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A blog chronicling the up's and down's, trials and tribulations, fear and happiness of moving your life from the expected 9-to-5 job to a life of consulting. While it is a big and often scary decision, it is a time of discovery, rejuvenation and introspection that will help you remember who you are and who you were supposed to be. It's a wonderful journey.

I vividly remember sitting in a meeting about two years ago and discussing with a potential client the possibility of a pretty amazing and novel, creative project. My juices were flowing, and my mind was swimming with ideas. My client was flexible, trusting of my office’s talents and ready to take a risk in a campaign she was asking my team to develop.

As I was leaving the meeting I was polarized by the feelings inside – excitement that I was bringing in a new project that would stretch my staff’ talent, and dread that my staff’ reaction would be less than excitement. Sometimes in higher education, things become mechanical. Change is hard. Stopping some things to make room for better tasks is sometimes difficult or impossible. Risk is, well, risky, because staff are sometimes seem as expendable. I had learned after 20 years that my own enthusiasm was sometimes the only thing that moved my offices from the expected to the dynamic. But this time, I failed. My client’s great idea never materialized. The staff completely resisted taking on new work, and even suggested that we needed to have her hire an outside agency for the work. I was crushed and knew that this was another sign that I may be emotionally wandering into the world of consulting. I was longing for more of those entrepreneurial projects and a change in routine. I was tired of feeling like I had to say, “no.”

After two decades in an office setting, I internalized some things that I need to drop in order to be a good consultant. The longer you are on your own and working with your own clients, the more you realize the baggage you picked up along the way.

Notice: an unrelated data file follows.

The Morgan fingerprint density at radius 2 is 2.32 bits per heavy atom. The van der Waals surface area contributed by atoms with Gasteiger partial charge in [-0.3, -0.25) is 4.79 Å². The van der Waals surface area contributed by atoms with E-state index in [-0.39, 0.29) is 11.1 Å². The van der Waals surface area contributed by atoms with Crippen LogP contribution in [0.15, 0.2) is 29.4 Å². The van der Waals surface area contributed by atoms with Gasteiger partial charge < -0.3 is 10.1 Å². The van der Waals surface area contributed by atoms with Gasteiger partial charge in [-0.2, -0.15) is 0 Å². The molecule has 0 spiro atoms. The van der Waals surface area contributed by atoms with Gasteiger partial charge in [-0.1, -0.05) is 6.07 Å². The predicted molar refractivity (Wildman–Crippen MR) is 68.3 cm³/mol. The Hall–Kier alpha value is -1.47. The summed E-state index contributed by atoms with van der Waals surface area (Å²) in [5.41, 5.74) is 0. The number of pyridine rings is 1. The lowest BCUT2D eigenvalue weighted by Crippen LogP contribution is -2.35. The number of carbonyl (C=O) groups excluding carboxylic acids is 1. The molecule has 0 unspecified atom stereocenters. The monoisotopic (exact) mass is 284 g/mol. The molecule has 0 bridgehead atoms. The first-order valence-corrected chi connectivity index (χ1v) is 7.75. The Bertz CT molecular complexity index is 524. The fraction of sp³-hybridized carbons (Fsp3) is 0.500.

Sometimes I feel myself pulling back and thinking that I am not able to do something for a client, only to suddenly realize that I know I can… or at least nothing will stop me from trying. I have these moments now and then of panic and am only just now understanding that I bring to bear years of experience of protecting my staff and their capabilities and talents. I am training myself to say “yes” first and explore every phone call, e-mail and contact. That “yes” is leading me to some pretty interesting projects, some of which I actually do eventually refer to another consultant friend who would be more qualified. But some are taking me into new areas, and I am on fire learning about new opportunities and worlds I never before explored. I no longer need to stutter as I decide if my team is up to the task. I am my team, and I am up to it!

In my former professional days, I also had to worry about maneuvering through politics. It seemed every task had 10 steps that weren’t related to the project, but to the dynamic between and among others. As a consultant, I worry about my client, and my client does the heavy lifting on the politics. It is a refreshing change, but because I was so steeped in that environment in the past, it gives me the patience and wisdom to help my client as s/he navigates. The release of political tension has freed my creativity and restored my energy for my work.

A pair of handcuffs that I bore unknowingly was also what I call “leadership paralysis.” I was never afraid to take calculated risks, but there was always a part of me preparing my back-up plan in case we failed. I have worked for bosses who did not weather failure well. In fact, one of my first, at weekly staff meetings, often reminded us, “Remember, if this fails, other heads will roll before mine.” That shaped my perspective of planning. I did not realize how I had subconsciously created Plans A, B and C - always on the ready, and those plans were directed at only one audience: my boss. Now, I own my own failures, and I can learn and grow. My fear factor has decreased significantly.

It’s funny how much I am learning about myself. I never really had quiet or reflective time to know myself fully. I pushed through my days, working incessantly. Now, I work long hours, but in my home, I can think. I can be creative. I can enjoy my work and understand that the ghosts of my past haunt me, but now I can confront them and grow in the present to make a much better future.

Life Without Gravity

Letting go:

The past is not the present